Thursday, April 30, 2009

Leaky Web Abstractions

As a consultant and trainer, I have worked with web developers of every variety. Two things that I observe over and over again are:

1. Many web developers are so entrenched in the stacks upon stacks of frameworks needed (or not needed) to build web apps that (to their detriment) they loose track of the fundamental concepts that underlie all web apps.

2. The frameworks we use to build web apps are not good enough to allow us to learn only the abstractions provided by the framework while remaining blissfully ignorant of the web underpinnings. I believe this is called a leaky abstraction. This is not the case in more mature technologies. For example, I have been coding in Java for 10 years and not once have I needed to drop down to the byte-code level to solve a problem. I have been using Oracle for years and not once have I needed to know what goes on inside of Oracle once it receives my SQL. Nor have I ever needed to know the file format that Oracle uses behind the scenes.

But the abstractions we use to build web apps are much more leaky than Java and SQL. It's a very small set of problems that can be solved without understanding the web. True, I have seen successful apps created using slick .NET tools by people who know nothing about HTTP or client/server architecture. But just as often I see million dollar disasters that could have been prevented had the architects understood the web at a more fundamental level.

  1. As of 2009, you still need to understand the foundational technologies (HTTP, client-server, HTML, CSS, JavaScript, etc) of the web if you want to effectively architect web applications.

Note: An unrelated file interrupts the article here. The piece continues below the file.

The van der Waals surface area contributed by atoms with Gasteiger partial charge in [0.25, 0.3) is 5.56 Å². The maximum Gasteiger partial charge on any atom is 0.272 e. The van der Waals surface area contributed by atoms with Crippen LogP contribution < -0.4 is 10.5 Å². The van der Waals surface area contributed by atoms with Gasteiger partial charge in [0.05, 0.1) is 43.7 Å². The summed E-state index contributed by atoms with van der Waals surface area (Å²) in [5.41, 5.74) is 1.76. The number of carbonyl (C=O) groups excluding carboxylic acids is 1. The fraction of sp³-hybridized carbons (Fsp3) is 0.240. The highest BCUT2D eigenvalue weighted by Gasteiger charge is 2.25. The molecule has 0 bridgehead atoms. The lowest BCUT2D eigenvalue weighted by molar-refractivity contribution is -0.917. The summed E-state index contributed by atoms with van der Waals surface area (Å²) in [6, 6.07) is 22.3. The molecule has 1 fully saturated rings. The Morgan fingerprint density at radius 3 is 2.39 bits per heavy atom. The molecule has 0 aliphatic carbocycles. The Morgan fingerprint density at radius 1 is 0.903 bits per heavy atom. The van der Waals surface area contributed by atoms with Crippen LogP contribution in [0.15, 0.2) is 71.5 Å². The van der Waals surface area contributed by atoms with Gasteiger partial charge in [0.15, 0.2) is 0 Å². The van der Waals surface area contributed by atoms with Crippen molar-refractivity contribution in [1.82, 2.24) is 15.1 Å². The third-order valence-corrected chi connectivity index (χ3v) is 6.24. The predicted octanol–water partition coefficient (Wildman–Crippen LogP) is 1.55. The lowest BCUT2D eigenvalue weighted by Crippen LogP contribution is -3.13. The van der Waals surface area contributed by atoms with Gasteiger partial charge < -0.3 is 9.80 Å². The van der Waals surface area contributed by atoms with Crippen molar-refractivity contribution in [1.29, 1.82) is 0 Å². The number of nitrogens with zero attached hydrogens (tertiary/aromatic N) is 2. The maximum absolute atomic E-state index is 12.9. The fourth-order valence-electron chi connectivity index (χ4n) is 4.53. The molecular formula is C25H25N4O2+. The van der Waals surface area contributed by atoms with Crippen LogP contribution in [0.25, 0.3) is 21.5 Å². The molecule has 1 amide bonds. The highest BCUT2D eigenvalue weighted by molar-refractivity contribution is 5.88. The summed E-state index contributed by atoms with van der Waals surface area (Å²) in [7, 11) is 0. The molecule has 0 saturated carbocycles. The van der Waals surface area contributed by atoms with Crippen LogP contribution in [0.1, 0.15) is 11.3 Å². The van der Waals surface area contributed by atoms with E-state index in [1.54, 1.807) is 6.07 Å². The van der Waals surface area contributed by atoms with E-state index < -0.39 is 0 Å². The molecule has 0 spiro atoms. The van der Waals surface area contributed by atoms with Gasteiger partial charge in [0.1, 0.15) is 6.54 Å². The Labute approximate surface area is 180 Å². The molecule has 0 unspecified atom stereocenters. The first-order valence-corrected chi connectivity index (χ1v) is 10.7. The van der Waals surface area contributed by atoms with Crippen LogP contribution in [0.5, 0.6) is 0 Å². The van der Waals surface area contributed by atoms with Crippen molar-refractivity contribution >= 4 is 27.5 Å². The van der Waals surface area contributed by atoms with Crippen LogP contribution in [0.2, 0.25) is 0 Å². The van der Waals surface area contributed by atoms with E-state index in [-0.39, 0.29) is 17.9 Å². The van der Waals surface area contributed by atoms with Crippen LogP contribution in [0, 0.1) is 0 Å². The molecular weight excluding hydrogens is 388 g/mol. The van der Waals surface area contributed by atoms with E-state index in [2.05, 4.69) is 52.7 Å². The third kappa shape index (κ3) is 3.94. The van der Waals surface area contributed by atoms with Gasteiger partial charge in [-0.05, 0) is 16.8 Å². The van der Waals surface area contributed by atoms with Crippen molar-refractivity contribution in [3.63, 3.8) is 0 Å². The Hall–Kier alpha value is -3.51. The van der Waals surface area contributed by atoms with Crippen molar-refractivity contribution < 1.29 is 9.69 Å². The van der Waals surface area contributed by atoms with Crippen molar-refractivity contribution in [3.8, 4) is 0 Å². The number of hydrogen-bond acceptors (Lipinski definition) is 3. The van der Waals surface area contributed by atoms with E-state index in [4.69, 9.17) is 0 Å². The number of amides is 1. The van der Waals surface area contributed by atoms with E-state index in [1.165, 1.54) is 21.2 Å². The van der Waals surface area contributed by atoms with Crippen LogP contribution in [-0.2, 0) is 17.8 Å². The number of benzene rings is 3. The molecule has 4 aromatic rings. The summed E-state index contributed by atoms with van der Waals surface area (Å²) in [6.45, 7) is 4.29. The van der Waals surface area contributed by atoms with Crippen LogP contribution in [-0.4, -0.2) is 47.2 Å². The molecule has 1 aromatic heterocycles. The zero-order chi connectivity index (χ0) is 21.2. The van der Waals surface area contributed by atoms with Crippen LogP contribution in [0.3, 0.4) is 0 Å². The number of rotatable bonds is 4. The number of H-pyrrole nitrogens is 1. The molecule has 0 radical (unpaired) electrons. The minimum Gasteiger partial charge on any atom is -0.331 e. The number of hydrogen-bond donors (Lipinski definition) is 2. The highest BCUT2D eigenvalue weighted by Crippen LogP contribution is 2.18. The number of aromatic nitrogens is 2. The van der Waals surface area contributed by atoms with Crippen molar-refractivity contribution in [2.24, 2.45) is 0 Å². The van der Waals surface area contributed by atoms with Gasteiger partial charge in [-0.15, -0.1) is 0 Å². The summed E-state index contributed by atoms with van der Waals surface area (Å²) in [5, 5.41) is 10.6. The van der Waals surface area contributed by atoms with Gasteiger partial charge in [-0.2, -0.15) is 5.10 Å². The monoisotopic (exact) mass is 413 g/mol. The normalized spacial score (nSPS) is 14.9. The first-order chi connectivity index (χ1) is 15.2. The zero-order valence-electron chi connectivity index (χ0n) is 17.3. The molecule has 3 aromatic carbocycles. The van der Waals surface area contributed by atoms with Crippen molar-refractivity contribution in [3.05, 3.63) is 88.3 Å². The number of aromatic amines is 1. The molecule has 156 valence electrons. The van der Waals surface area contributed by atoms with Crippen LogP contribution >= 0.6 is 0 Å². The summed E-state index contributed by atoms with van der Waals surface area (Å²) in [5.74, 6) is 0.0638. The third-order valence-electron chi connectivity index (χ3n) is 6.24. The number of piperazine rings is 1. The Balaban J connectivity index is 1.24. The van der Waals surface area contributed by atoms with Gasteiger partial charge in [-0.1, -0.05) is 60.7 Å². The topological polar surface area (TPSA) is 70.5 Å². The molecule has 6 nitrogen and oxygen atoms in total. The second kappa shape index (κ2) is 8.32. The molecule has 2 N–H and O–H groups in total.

2. Our Web frameworks must, by necessity, not obscure what is going on under the covers too greatly.
  3. Our Web frameworks must allow us to, on occasion, drop-down to the lower levels simply and elegantly. And then go back up to the high-level abstraction without missing a beat.
An example of number #3 is GWT. In GWT you can drop (from Java) down to the underlying JavaScript using GWT's JSNI (JavaScript Native Interface) mechanism. But unlike JNI (after which JSNI was probably named), JSNI is freakishly easy. So easy, that I now effortlessly blend Java and JavaScript in a single app all the time.

As a side note, this GWT feature has altered my perspective on the whole Static versus Dynamic language debate. If GWT can do it, I am convinced that the inventor of the NBL (Next Big Language) will able to seamlessly blend static and dynamic typing in single language.

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